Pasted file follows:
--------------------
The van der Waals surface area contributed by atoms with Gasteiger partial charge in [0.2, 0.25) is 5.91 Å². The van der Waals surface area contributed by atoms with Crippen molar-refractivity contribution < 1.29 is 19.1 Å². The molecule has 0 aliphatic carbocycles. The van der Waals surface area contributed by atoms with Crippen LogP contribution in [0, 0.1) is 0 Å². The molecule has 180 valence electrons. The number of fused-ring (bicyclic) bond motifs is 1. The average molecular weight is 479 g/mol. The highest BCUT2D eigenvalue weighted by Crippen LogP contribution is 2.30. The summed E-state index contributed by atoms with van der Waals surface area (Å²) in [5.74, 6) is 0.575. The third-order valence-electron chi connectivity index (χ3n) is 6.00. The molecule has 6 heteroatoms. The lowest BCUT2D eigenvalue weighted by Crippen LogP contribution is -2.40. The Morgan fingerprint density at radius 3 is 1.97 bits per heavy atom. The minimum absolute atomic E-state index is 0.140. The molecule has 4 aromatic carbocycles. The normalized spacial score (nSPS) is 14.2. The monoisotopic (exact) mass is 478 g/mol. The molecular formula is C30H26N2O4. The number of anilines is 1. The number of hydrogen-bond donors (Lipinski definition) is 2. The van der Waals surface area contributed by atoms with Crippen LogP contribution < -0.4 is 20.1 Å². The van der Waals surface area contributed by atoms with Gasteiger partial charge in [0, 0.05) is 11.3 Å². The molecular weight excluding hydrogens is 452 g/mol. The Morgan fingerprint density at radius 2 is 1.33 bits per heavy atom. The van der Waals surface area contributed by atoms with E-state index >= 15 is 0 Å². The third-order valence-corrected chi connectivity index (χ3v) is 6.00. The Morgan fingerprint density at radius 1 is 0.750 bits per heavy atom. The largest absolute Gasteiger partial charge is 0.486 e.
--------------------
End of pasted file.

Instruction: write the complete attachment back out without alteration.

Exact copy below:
The van der Waals surface area contributed by atoms with Gasteiger partial charge in [0.2, 0.25) is 5.91 Å². The van der Waals surface area contributed by atoms with Crippen molar-refractivity contribution < 1.29 is 19.1 Å². The molecule has 0 aliphatic carbocycles. The van der Waals surface area contributed by atoms with Crippen LogP contribution in [0, 0.1) is 0 Å². The molecule has 180 valence electrons. The number of fused-ring (bicyclic) bond motifs is 1. The average molecular weight is 479 g/mol. The highest BCUT2D eigenvalue weighted by Crippen LogP contribution is 2.30. The summed E-state index contributed by atoms with van der Waals surface area (Å²) in [5.74, 6) is 0.575. The third-order valence-electron chi connectivity index (χ3n) is 6.00. The molecule has 6 heteroatoms. The lowest BCUT2D eigenvalue weighted by Crippen LogP contribution is -2.40. The Morgan fingerprint density at radius 3 is 1.97 bits per heavy atom. The minimum absolute atomic E-state index is 0.140. The molecule has 4 aromatic carbocycles. The normalized spacial score (nSPS) is 14.2. The monoisotopic (exact) mass is 478 g/mol. The molecular formula is C30H26N2O4. The number of anilines is 1. The number of hydrogen-bond donors (Lipinski definition) is 2. The van der Waals surface area contributed by atoms with Crippen LogP contribution < -0.4 is 20.1 Å². The van der Waals surface area contributed by atoms with Gasteiger partial charge in [0, 0.05) is 11.3 Å². The molecular weight excluding hydrogens is 452 g/mol. The Morgan fingerprint density at radius 2 is 1.33 bits per heavy atom. The van der Waals surface area contributed by atoms with E-state index >= 15 is 0 Å². The third-order valence-corrected chi connectivity index (χ3v) is 6.00. The Morgan fingerprint density at radius 1 is 0.750 bits per heavy atom. The largest absolute Gasteiger partial charge is 0.486 e.